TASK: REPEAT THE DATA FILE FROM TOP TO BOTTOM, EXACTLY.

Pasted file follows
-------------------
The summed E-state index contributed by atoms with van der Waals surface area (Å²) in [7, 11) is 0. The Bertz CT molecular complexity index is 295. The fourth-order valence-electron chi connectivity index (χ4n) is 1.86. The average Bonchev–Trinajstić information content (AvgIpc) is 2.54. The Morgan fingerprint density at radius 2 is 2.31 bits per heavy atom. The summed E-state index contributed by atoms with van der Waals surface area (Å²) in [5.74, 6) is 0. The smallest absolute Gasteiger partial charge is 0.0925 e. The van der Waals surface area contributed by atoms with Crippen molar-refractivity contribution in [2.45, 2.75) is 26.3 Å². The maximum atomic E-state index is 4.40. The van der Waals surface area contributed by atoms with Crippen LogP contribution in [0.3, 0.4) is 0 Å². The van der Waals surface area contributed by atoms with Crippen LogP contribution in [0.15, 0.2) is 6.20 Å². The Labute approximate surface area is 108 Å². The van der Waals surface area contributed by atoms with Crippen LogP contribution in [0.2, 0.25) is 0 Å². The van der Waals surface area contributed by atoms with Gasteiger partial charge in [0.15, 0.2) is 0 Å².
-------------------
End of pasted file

The summed E-state index contributed by atoms with van der Waals surface area (Å²) in [7, 11) is 0. The Bertz CT molecular complexity index is 295. The fourth-order valence-electron chi connectivity index (χ4n) is 1.86. The average Bonchev–Trinajstić information content (AvgIpc) is 2.54. The Morgan fingerprint density at radius 2 is 2.31 bits per heavy atom. The summed E-state index contributed by atoms with van der Waals surface area (Å²) in [5.74, 6) is 0. The smallest absolute Gasteiger partial charge is 0.0925 e. The van der Waals surface area contributed by atoms with Crippen molar-refractivity contribution in [2.45, 2.75) is 26.3 Å². The maximum atomic E-state index is 4.40. The van der Waals surface area contributed by atoms with Crippen LogP contribution in [0.3, 0.4) is 0 Å². The van der Waals surface area contributed by atoms with Crippen LogP contribution in [0.15, 0.2) is 6.20 Å². The Labute approximate surface area is 108 Å². The van der Waals surface area contributed by atoms with Crippen LogP contribution in [0.2, 0.25) is 0 Å². The van der Waals surface area contributed by atoms with Gasteiger partial charge in [0.15, 0.2) is 0 Å².